I start with a disclaimer. I recently turned 70, used to be 5 feet tall, and I sport a wingspan of 4’7”.
For context, the average NBA player is 26, 6’6” in height with a wingspan of 6’10.” While I may not be able to make an alley-oop, my all-round skill set consists of walking, vegetable gardening, challah braiding, chair yoga and laundry.
As the smallest and youngest student in my middle school gym class (every class for that matter), I was put in the one-on-one position, during basketball practice, of defending the “paint” from the tallest girl.
To this day, I remember hearing the teacher say: “Girls, it just shows what you can do if you try hard enough. Helaine just blocked Debbie’s shot!” That, and being the most agile limbo dancer at Bar and Bat Mitzvah parties in my teen years, was my best athletic offering.
Fast forward to the 1990s.
My husband felt it was important to introduce our two sons to recreational sports at an early age, so, like other doting parents, we took ourselves to the park to cheer them on at summer T-ball. From there, it was softball, then in the winter, basketball.
My husband, bless him, attended workshops, read books and studied videos to coach our sons’ teams. One of his mentors was renowned NBA head coach “Red” Auerbach—not because he was the son of Russian Jewish immigrant Hyman Auerbach from Minsk—but because he was warm, demanding, highly successful and he espoused the basics.
The closest I came to being on the floor was being in the stands kvelling.
Fast forward to 2019. After a 30-year-old hiatus from things that work up a sweat, I caught myself watching the under-the-radar Toronto Raptors progress to the last couple of games in the season.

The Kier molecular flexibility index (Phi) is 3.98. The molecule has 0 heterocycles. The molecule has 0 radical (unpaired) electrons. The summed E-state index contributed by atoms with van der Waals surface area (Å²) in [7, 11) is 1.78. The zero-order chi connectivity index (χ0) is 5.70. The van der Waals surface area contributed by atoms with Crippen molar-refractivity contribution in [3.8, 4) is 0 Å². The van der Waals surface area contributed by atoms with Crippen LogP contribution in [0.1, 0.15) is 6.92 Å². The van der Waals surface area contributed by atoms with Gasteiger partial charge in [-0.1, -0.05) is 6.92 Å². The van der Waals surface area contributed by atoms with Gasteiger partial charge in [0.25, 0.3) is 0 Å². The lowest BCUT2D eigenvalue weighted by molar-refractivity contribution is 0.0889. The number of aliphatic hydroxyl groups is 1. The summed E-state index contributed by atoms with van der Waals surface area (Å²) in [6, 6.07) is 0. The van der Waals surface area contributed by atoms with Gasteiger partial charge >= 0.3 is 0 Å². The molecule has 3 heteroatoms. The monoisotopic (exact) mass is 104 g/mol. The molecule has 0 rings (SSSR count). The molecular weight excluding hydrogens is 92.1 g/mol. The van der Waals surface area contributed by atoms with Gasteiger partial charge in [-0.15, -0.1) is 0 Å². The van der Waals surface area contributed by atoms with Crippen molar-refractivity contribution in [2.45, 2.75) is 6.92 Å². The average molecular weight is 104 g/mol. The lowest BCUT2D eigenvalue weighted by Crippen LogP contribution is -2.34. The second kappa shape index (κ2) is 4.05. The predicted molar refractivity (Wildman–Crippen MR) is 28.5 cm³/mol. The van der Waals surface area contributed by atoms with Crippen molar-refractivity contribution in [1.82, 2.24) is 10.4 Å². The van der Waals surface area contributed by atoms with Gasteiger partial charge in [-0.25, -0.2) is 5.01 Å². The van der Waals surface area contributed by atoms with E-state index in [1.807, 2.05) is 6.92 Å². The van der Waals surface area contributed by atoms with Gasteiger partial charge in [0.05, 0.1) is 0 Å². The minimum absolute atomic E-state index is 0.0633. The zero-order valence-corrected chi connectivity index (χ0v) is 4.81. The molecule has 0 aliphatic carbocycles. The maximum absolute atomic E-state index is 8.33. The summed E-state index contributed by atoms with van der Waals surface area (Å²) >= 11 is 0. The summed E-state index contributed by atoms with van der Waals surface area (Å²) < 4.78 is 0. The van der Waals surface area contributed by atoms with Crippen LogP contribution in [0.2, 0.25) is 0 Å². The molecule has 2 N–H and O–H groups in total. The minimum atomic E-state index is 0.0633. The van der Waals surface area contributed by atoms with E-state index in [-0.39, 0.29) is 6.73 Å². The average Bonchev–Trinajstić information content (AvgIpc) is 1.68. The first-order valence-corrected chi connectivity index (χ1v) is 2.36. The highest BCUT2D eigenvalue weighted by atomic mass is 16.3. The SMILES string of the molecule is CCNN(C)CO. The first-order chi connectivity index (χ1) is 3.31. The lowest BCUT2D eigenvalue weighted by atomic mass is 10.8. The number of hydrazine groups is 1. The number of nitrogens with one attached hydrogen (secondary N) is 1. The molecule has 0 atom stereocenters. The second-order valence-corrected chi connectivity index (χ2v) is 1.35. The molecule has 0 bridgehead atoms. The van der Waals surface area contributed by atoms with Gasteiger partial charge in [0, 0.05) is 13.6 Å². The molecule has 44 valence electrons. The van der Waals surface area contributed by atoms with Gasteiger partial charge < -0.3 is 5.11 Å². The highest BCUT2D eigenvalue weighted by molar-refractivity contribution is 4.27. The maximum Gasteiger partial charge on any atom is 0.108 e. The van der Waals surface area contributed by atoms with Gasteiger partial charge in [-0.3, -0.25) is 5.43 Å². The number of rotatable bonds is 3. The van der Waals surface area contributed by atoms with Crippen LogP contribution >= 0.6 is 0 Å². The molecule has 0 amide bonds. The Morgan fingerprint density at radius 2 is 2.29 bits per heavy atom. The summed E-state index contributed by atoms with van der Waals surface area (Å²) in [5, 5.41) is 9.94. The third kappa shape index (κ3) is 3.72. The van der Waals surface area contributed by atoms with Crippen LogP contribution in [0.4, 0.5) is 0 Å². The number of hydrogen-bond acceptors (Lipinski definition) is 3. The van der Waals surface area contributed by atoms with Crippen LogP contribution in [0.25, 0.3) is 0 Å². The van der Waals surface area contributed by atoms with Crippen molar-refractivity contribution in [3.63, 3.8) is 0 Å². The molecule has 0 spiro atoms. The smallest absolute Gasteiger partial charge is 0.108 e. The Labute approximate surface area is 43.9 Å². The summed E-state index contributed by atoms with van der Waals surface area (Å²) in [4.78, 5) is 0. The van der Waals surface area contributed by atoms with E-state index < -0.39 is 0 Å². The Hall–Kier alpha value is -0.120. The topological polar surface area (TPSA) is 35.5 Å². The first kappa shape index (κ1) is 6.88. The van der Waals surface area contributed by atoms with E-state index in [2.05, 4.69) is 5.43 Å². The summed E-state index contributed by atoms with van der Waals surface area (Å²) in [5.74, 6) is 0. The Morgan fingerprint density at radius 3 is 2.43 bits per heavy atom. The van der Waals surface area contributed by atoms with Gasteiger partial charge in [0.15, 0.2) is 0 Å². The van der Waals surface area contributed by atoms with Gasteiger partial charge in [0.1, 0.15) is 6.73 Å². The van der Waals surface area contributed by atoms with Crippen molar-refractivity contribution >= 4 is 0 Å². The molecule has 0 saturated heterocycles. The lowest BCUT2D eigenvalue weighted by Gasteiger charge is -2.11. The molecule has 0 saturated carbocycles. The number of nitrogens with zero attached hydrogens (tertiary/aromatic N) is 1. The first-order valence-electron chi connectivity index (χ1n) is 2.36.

As riveting as Paul Henderson’s goal against the Soviets in the eighth and final game of the ’72 Summit Series in Moscow, I witnessed the “buzzer beater” clinched by Kawhi Leonard that saw the Raptors triumph over the Golden State Warriors; the first-ever NBA Finals game played outside the U.S. and the Raptors’ first championship in franchise history! In that moment, I pledged my allegiance to “WeTheNorth,” committing there and then that I would not be a fair-weather fan.
Who knew we were poised on the precipice of a pandemic?
I jumped on that rollercoaster with my fellow landsleit and hung on through the early uncertainty, chaos and tsuris.
Would we lose the 2020-2021 season?
Would our Raptors be sidelined with Covid?
How long would they play inside the 22-team “bubble” at Disney World; the most away team in the league? What about their mishpocha? What about Drake, and Raptor, the mascot?
If you had told me then, that for the next two-and-a-half years, the Raptors would become a lifeline, as important as baking challah and binging Netflix, I would have called you mishuga.
Fast forward to today.
My enthusiasm for our national team has not waned, even as we now experience a season fraught with trade rumours, injuries, highs and lows. I watch the games, two to three evenings a week, and on weekends.
I’m not ashamed to say I plan social outings around the NBA schedule and often consult “Siri” through the day to confirm tip-off so that I can properly time when supper is served.
Only those closest to me know that displayed on the wall of my basement exercise room is a poster of Kawhi Leonard (now of LA Clippers fame) with the inscription “I♥Helaine” photoshopped on his left bicep; a treasured retirement gift from my co-workers.
As we lingered over breakfast the other day to analyze the game of the night before, my storied coach and husband of almost 45 years looked me straight in the eye and said: “You know what? I think the only thing we have in common IS the Raptors.”
At the time this issue of the HJN publishes, Helaine will be cheering on her beloved Raptors from a private box at Scotiabank Arena.